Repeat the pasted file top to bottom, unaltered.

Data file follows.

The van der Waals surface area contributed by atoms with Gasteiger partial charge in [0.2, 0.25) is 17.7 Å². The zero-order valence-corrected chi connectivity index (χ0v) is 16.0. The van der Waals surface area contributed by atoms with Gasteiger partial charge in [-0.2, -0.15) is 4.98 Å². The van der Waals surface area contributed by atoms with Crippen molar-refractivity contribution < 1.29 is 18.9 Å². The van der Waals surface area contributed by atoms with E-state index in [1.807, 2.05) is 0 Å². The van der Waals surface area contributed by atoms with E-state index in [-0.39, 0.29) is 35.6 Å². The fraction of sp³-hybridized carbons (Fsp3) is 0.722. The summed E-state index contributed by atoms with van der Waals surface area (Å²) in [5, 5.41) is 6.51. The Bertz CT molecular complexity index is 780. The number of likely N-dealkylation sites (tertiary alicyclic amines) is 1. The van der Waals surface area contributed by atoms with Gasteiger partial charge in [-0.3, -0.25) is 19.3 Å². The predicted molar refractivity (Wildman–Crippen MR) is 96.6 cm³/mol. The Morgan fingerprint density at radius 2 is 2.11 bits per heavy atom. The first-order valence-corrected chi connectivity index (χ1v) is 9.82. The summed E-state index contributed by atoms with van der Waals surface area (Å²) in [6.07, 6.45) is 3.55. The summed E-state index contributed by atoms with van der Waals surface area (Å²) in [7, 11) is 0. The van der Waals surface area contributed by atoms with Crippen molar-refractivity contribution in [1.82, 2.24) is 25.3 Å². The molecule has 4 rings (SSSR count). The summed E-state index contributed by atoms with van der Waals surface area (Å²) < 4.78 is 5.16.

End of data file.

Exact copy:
The van der Waals surface area contributed by atoms with Gasteiger partial charge in [0.2, 0.25) is 17.7 Å². The zero-order valence-corrected chi connectivity index (χ0v) is 16.0. The van der Waals surface area contributed by atoms with Gasteiger partial charge in [-0.2, -0.15) is 4.98 Å². The van der Waals surface area contributed by atoms with Crippen molar-refractivity contribution < 1.29 is 18.9 Å². The van der Waals surface area contributed by atoms with E-state index in [1.807, 2.05) is 0 Å². The van der Waals surface area contributed by atoms with E-state index in [-0.39, 0.29) is 35.6 Å². The fraction of sp³-hybridized carbons (Fsp3) is 0.722. The summed E-state index contributed by atoms with van der Waals surface area (Å²) in [5, 5.41) is 6.51. The Bertz CT molecular complexity index is 780. The number of likely N-dealkylation sites (tertiary alicyclic amines) is 1. The van der Waals surface area contributed by atoms with Gasteiger partial charge in [-0.3, -0.25) is 19.3 Å². The predicted molar refractivity (Wildman–Crippen MR) is 96.6 cm³/mol. The Morgan fingerprint density at radius 2 is 2.11 bits per heavy atom. The first-order valence-corrected chi connectivity index (χ1v) is 9.82. The summed E-state index contributed by atoms with van der Waals surface area (Å²) in [6.07, 6.45) is 3.55. The summed E-state index contributed by atoms with van der Waals surface area (Å²) in [7, 11) is 0. The van der Waals surface area contributed by atoms with Crippen molar-refractivity contribution in [1.82, 2.24) is 25.3 Å². The molecule has 4 rings (SSSR count). The summed E-state index contributed by atoms with van der Waals surface area (Å²) < 4.78 is 5.16.